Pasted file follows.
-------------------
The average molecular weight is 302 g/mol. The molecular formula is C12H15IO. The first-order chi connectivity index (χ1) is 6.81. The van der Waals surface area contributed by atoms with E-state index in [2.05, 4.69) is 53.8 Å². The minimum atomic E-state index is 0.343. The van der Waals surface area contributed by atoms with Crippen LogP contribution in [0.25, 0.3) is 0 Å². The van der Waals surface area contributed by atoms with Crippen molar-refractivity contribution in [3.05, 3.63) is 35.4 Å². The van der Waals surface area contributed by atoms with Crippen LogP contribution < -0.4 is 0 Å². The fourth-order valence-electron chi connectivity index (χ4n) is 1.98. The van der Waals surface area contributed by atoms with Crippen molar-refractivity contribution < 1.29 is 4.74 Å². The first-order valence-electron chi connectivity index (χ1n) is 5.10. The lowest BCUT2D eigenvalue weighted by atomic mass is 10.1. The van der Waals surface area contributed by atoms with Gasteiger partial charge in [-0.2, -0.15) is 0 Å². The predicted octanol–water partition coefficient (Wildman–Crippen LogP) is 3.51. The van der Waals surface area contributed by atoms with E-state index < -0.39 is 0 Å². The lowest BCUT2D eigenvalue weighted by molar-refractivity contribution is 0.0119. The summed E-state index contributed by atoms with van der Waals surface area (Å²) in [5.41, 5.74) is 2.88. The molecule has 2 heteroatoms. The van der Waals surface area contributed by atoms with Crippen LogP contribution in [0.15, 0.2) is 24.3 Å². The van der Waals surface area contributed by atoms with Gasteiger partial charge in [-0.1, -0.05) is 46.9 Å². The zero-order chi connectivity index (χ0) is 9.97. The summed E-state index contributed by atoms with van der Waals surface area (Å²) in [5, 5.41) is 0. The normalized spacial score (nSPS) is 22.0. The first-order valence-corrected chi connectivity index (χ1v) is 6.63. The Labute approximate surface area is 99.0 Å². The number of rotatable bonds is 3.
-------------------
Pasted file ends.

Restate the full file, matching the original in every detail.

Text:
The average molecular weight is 302 g/mol. The molecular formula is C12H15IO. The first-order chi connectivity index (χ1) is 6.81. The van der Waals surface area contributed by atoms with E-state index in [2.05, 4.69) is 53.8 Å². The minimum atomic E-state index is 0.343. The van der Waals surface area contributed by atoms with Crippen LogP contribution in [0.25, 0.3) is 0 Å². The van der Waals surface area contributed by atoms with Crippen molar-refractivity contribution in [3.05, 3.63) is 35.4 Å². The van der Waals surface area contributed by atoms with Crippen LogP contribution < -0.4 is 0 Å². The fourth-order valence-electron chi connectivity index (χ4n) is 1.98. The van der Waals surface area contributed by atoms with Crippen molar-refractivity contribution < 1.29 is 4.74 Å². The first-order valence-electron chi connectivity index (χ1n) is 5.10. The lowest BCUT2D eigenvalue weighted by atomic mass is 10.1. The van der Waals surface area contributed by atoms with Gasteiger partial charge in [-0.2, -0.15) is 0 Å². The predicted octanol–water partition coefficient (Wildman–Crippen LogP) is 3.51. The van der Waals surface area contributed by atoms with E-state index < -0.39 is 0 Å². The lowest BCUT2D eigenvalue weighted by molar-refractivity contribution is 0.0119. The summed E-state index contributed by atoms with van der Waals surface area (Å²) in [5.41, 5.74) is 2.88. The molecule has 2 heteroatoms. The van der Waals surface area contributed by atoms with Crippen LogP contribution in [0.15, 0.2) is 24.3 Å². The van der Waals surface area contributed by atoms with Gasteiger partial charge in [-0.1, -0.05) is 46.9 Å². The zero-order chi connectivity index (χ0) is 9.97. The summed E-state index contributed by atoms with van der Waals surface area (Å²) in [5, 5.41) is 0. The normalized spacial score (nSPS) is 22.0. The first-order valence-corrected chi connectivity index (χ1v) is 6.63. The Labute approximate surface area is 99.0 Å². The number of rotatable bonds is 3.